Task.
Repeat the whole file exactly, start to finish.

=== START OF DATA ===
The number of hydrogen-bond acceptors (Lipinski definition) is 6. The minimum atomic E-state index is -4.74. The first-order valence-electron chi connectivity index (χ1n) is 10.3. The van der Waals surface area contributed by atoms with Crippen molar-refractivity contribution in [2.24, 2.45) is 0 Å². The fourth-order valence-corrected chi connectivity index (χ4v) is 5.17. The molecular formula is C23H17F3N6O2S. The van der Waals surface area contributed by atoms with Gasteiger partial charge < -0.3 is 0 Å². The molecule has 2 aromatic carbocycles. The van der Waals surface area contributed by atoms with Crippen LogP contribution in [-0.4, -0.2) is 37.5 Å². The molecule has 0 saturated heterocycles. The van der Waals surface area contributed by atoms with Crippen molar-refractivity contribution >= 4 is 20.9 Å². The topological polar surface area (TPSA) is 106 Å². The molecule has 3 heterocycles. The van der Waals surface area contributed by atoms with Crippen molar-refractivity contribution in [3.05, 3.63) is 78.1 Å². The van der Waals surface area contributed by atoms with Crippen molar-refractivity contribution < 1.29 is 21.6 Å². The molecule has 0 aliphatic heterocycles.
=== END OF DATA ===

The number of hydrogen-bond acceptors (Lipinski definition) is 6. The minimum atomic E-state index is -4.74. The first-order valence-electron chi connectivity index (χ1n) is 10.3. The van der Waals surface area contributed by atoms with Crippen molar-refractivity contribution in [2.24, 2.45) is 0 Å². The fourth-order valence-corrected chi connectivity index (χ4v) is 5.17. The molecular formula is C23H17F3N6O2S. The van der Waals surface area contributed by atoms with Gasteiger partial charge < -0.3 is 0 Å². The molecule has 2 aromatic carbocycles. The van der Waals surface area contributed by atoms with Crippen LogP contribution in [-0.4, -0.2) is 37.5 Å². The molecule has 0 saturated heterocycles. The van der Waals surface area contributed by atoms with Crippen molar-refractivity contribution >= 4 is 20.9 Å². The topological polar surface area (TPSA) is 106 Å². The molecule has 3 heterocycles. The van der Waals surface area contributed by atoms with Crippen molar-refractivity contribution in [3.05, 3.63) is 78.1 Å². The van der Waals surface area contributed by atoms with Crippen molar-refractivity contribution < 1.29 is 21.6 Å². The molecule has 0 aliphatic heterocycles.